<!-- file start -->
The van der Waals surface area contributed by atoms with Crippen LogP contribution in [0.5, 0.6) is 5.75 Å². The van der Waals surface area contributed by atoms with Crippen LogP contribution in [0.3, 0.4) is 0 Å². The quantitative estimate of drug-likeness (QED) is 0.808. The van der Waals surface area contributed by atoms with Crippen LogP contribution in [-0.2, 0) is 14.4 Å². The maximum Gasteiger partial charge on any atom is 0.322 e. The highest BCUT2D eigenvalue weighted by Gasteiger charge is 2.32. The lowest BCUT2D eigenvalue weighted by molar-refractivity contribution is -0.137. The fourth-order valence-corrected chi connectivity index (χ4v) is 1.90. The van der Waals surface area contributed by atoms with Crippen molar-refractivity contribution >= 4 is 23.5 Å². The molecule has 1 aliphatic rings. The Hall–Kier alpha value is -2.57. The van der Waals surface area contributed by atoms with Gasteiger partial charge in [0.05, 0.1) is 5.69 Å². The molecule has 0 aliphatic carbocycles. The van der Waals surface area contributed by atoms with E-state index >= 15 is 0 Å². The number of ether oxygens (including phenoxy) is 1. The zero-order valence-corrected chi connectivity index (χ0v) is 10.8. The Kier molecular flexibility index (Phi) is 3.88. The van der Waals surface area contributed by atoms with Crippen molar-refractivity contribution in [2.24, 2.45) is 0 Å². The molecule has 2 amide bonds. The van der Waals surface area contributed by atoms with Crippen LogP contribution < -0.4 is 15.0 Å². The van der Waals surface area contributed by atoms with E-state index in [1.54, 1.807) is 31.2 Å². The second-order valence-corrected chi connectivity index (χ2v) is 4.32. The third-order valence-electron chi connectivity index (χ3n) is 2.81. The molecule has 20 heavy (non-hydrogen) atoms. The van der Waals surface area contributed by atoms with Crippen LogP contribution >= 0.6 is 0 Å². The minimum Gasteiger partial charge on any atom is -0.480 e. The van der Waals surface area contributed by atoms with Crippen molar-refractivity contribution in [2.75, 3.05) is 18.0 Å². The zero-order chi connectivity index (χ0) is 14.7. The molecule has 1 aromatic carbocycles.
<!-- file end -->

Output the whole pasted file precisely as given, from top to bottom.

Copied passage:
The van der Waals surface area contributed by atoms with Crippen LogP contribution in [0.5, 0.6) is 5.75 Å². The van der Waals surface area contributed by atoms with Crippen LogP contribution in [0.3, 0.4) is 0 Å². The quantitative estimate of drug-likeness (QED) is 0.808. The van der Waals surface area contributed by atoms with Crippen LogP contribution in [-0.2, 0) is 14.4 Å². The maximum Gasteiger partial charge on any atom is 0.322 e. The highest BCUT2D eigenvalue weighted by Gasteiger charge is 2.32. The lowest BCUT2D eigenvalue weighted by molar-refractivity contribution is -0.137. The fourth-order valence-corrected chi connectivity index (χ4v) is 1.90. The van der Waals surface area contributed by atoms with Crippen molar-refractivity contribution >= 4 is 23.5 Å². The molecule has 1 aliphatic rings. The Hall–Kier alpha value is -2.57. The van der Waals surface area contributed by atoms with Gasteiger partial charge in [0.05, 0.1) is 5.69 Å². The molecule has 0 aliphatic carbocycles. The van der Waals surface area contributed by atoms with E-state index >= 15 is 0 Å². The number of ether oxygens (including phenoxy) is 1. The zero-order valence-corrected chi connectivity index (χ0v) is 10.8. The Kier molecular flexibility index (Phi) is 3.88. The van der Waals surface area contributed by atoms with Crippen molar-refractivity contribution in [2.24, 2.45) is 0 Å². The molecule has 2 amide bonds. The van der Waals surface area contributed by atoms with Crippen LogP contribution < -0.4 is 15.0 Å². The van der Waals surface area contributed by atoms with E-state index in [1.54, 1.807) is 31.2 Å². The second-order valence-corrected chi connectivity index (χ2v) is 4.32. The third-order valence-electron chi connectivity index (χ3n) is 2.81. The molecule has 20 heavy (non-hydrogen) atoms. The van der Waals surface area contributed by atoms with Crippen LogP contribution >= 0.6 is 0 Å². The minimum Gasteiger partial charge on any atom is -0.480 e. The van der Waals surface area contributed by atoms with Crippen molar-refractivity contribution in [2.75, 3.05) is 18.0 Å². The zero-order chi connectivity index (χ0) is 14.7. The molecule has 1 aromatic carbocycles.